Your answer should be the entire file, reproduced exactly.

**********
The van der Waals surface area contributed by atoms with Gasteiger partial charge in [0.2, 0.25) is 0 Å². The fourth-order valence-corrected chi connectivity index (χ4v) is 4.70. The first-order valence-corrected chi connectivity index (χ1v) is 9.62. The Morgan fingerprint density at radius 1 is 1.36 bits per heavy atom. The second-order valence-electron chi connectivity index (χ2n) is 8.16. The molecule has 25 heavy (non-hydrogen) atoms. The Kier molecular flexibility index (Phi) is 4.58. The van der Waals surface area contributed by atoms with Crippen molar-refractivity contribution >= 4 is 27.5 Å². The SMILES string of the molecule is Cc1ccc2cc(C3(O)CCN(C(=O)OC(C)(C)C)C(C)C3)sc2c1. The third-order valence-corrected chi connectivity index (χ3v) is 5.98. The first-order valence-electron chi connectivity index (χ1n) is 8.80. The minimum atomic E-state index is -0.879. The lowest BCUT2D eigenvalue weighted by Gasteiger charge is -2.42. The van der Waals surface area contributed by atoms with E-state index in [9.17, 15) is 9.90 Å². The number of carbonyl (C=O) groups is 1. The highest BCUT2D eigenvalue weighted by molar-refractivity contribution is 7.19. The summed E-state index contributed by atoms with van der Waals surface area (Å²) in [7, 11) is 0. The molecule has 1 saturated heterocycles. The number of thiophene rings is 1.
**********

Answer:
The van der Waals surface area contributed by atoms with Gasteiger partial charge in [0.2, 0.25) is 0 Å². The fourth-order valence-corrected chi connectivity index (χ4v) is 4.70. The first-order valence-corrected chi connectivity index (χ1v) is 9.62. The Morgan fingerprint density at radius 1 is 1.36 bits per heavy atom. The second-order valence-electron chi connectivity index (χ2n) is 8.16. The molecule has 25 heavy (non-hydrogen) atoms. The Kier molecular flexibility index (Phi) is 4.58. The van der Waals surface area contributed by atoms with Crippen molar-refractivity contribution >= 4 is 27.5 Å². The SMILES string of the molecule is Cc1ccc2cc(C3(O)CCN(C(=O)OC(C)(C)C)C(C)C3)sc2c1. The third-order valence-corrected chi connectivity index (χ3v) is 5.98. The first-order valence-electron chi connectivity index (χ1n) is 8.80. The minimum atomic E-state index is -0.879. The lowest BCUT2D eigenvalue weighted by Gasteiger charge is -2.42. The van der Waals surface area contributed by atoms with E-state index in [9.17, 15) is 9.90 Å². The number of carbonyl (C=O) groups is 1. The highest BCUT2D eigenvalue weighted by molar-refractivity contribution is 7.19. The summed E-state index contributed by atoms with van der Waals surface area (Å²) in [7, 11) is 0. The molecule has 1 saturated heterocycles. The number of thiophene rings is 1.